Page last updated at 23:59 GMT, Friday, 25 April 2008 00:59 UK

School pay strikes then and now

Analysis
By Mike Baker

Mike Baker

It was almost like the old days - I won't say the "good old days". More like Life on Mars meets the NUT.

The first national teachers' strike for over two decades transported us back to the mid-1980s and the long-running battles over pay.

Yet there are some crucial differences between then and now - differences that suggest we are a still a long way from returning to the long-lasting levels of disruption faced back then.

Let's drop in on 26 February 1985.

Schools are closing all over the country. The teachers are on strike over a pay increase of at least 1,200 a year.

The Times carries a front page picture of Glenys Kinnock, wife of the then leader of the Labour Party, joining the strike.

On that day an estimated 2,000 schools were forced to close and pupils were affected at a further 20,000, leaving only a very few untouched.

So far, so similar (well apart from the Labour leader's wife being on strike).

But this was not simply a one-day strike. The NUT was in the middle of a rolling programme of three-day strikes. Moreover, they were not alone: the NASUWT were staging their own half-day strike that day.

Respect lost

Back in 1985, the strikes followed several years of intermittent industrial action in schools. And it was to continue for another two years.

Nor was there an independent pay review body. In those days, teachers negotiated their pay directly with management through the Burnham Committee, which involved the six teacher unions, the local councils, and observers from the then Department of Education and Science.

The strikes ran for so long that a special Cabinet committee was set up to deal with the issue.

It only ended in 1987 with a Teachers' Pay and Conditions Act which set up a forerunner of the pay review body and which proposed a restructuring of teachers' pay to include incentive allowances.

By this time teachers had lost a great deal of public support and respect. It left the teacher unions greatly weakened and, in many ways, it marked a watershed in their role.

Until the mid-1980s the unions, especially the NUT which back then was easily the largest, had been central to the education policy-making process.

After this period, they were shunned by government. Moreover, because they had lost much public support, Mrs Thatcher's Conservative government was able to introduce far-reaching school reforms such as the national curriculum and testing, despite union opposition.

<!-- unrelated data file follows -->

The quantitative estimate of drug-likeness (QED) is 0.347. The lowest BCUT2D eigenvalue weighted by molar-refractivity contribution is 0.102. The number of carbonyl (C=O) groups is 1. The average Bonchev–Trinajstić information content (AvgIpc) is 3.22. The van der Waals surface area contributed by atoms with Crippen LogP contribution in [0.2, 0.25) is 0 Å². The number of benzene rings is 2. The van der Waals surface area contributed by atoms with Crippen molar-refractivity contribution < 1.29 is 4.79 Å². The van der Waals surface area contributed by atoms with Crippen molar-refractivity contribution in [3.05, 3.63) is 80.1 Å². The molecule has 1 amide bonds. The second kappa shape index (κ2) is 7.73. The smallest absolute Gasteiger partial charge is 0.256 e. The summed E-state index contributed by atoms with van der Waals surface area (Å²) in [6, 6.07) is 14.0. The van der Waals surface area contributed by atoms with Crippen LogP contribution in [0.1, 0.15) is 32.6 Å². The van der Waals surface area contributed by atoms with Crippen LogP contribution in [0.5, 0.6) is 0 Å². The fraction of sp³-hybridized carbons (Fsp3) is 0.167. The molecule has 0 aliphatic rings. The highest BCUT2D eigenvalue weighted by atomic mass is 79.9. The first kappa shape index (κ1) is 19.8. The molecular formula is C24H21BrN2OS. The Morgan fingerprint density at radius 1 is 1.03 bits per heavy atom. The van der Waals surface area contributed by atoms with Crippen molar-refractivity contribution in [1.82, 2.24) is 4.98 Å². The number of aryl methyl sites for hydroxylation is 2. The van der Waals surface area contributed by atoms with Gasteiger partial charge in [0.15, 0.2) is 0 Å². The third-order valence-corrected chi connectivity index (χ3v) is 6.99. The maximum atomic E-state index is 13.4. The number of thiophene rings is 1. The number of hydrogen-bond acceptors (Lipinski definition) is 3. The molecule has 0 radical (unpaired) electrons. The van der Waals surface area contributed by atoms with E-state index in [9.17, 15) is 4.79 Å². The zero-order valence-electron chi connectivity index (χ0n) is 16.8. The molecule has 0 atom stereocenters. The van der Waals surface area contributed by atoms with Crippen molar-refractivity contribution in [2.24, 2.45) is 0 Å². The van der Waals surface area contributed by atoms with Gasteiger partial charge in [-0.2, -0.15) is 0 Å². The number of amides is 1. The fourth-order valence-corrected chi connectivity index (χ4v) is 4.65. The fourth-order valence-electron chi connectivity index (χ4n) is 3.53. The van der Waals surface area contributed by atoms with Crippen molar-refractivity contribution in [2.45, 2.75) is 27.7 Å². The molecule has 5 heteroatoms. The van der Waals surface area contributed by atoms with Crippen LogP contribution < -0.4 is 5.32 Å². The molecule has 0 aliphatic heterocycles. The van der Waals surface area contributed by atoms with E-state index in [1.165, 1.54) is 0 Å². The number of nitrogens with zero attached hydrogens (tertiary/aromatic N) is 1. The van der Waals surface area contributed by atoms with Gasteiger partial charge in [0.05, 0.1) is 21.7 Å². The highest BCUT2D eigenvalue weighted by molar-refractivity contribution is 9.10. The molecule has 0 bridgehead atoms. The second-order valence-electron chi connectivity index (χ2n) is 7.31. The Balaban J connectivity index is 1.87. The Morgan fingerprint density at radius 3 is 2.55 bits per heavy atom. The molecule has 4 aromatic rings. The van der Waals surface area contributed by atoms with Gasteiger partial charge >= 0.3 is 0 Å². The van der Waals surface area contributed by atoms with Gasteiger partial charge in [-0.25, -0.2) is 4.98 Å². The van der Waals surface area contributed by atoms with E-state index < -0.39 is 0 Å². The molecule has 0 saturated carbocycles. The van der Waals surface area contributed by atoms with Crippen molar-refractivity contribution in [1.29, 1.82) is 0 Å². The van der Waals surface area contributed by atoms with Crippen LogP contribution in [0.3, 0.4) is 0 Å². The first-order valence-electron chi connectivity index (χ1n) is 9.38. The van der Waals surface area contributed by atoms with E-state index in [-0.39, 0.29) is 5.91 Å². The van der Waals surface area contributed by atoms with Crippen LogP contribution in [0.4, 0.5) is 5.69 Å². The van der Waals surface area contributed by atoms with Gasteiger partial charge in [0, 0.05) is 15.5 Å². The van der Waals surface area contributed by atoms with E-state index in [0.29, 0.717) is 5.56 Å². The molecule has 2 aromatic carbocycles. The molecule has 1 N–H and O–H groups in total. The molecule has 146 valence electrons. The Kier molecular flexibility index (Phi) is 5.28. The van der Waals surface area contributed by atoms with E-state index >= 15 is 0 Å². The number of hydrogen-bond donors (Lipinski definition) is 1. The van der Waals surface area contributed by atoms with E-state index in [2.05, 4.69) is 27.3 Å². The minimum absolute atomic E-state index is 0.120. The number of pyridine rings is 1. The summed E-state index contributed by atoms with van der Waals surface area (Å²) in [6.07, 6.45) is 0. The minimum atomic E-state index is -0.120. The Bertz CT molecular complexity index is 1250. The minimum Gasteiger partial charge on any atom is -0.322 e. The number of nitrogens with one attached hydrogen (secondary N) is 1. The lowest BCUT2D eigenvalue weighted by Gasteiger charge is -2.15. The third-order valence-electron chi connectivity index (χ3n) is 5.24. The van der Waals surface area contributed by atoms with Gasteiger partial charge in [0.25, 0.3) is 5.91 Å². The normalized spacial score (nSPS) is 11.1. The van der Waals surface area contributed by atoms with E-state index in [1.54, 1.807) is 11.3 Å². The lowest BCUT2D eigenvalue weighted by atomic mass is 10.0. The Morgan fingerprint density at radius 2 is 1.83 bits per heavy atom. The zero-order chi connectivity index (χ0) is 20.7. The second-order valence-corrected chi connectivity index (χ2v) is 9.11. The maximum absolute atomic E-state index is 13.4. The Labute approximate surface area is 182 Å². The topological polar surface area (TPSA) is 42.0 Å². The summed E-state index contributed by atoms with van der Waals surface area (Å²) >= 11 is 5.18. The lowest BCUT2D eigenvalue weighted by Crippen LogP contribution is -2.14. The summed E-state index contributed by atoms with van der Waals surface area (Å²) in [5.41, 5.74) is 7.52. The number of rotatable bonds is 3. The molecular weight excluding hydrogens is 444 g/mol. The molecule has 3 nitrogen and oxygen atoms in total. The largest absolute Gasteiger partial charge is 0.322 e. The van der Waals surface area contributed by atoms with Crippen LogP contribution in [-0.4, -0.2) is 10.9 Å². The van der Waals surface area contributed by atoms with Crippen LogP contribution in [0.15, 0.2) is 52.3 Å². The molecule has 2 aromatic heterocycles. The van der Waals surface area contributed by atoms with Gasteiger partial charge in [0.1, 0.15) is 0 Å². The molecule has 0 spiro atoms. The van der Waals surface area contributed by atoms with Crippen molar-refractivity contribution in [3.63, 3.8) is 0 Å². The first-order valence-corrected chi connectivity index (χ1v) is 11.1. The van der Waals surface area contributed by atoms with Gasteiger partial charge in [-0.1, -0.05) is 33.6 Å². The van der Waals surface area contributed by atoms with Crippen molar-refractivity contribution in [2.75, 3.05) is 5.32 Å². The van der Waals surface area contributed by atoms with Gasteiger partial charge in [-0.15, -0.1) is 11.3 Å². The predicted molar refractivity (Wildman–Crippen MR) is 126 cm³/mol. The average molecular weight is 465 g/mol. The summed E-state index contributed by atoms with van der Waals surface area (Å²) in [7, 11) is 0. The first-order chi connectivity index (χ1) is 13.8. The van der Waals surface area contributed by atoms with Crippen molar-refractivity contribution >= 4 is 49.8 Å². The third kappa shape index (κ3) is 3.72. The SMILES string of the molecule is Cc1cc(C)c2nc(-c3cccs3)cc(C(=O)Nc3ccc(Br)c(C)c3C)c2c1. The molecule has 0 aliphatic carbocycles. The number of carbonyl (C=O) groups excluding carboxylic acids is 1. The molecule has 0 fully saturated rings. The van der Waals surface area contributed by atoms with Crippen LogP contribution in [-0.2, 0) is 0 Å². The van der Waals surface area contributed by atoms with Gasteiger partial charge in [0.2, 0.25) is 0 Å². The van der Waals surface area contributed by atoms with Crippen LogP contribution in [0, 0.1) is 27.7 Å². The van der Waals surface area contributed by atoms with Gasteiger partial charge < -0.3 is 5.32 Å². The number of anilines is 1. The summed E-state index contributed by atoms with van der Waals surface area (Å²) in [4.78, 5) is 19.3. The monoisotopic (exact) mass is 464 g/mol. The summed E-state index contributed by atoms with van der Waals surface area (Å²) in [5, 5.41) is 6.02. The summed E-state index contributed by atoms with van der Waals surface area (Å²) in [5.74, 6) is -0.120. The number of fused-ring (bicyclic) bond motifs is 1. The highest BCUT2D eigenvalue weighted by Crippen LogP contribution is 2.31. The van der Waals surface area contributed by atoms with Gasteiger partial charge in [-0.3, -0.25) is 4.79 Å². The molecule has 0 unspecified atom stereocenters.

The long-running strike action meant a large proportion of the public was persuaded that policy towards schools was no longer the preserve of the teaching profession.

In short, the long-term effect of the pay strikes was pretty disastrous for teachers. Of course, there were wider factors at play - the general political mood swing of the country for a start - but it is a sobering precedent for the NUT.

This week's one-day strike is, of course, nothing like a return to the industrial unrest of 20 years ago, despite some commentators reviving memories of the "winter of discontent".

Although a few of the more active members of the NUT might wish it to be otherwise, it is hard to see this single one-day strike as anything other than a symbolic statement.

Doomed to failure

Mind you, I am sure the discontent over pay is absolutely genuine: inflation is eroding teachers' pay, although it has to be said that other groups have fared even less well.

But a 32% turnout on the ballot suggests there is no widespread appetite for industrial action. Attempts to move onto the next stage - rolling strikes in different parts of the country - look doomed to failure.

The refusal of the other unions to join the NUT is another sign that further strikes are not currently a realistic prospect.

That is not to say that teachers in other unions are happy with their pay award. But at the annual conferences of the NASUWT and the ATL, there were no calls for strike action.

Indeed the NASUWT surveyed its full membership and found no appetite for industrial action over pay. By contrast, its members are far more likely to take action over workload issues.

The 1980s strikes took a heavy toll on teachers. By contrast, until this year teachers have fared relatively well from the pay review body, showing real terms pay increases since 1997.

A one-day strike may or may not have been a useful shot across the government's bows but the scene does not look set for anything like a return to the past.


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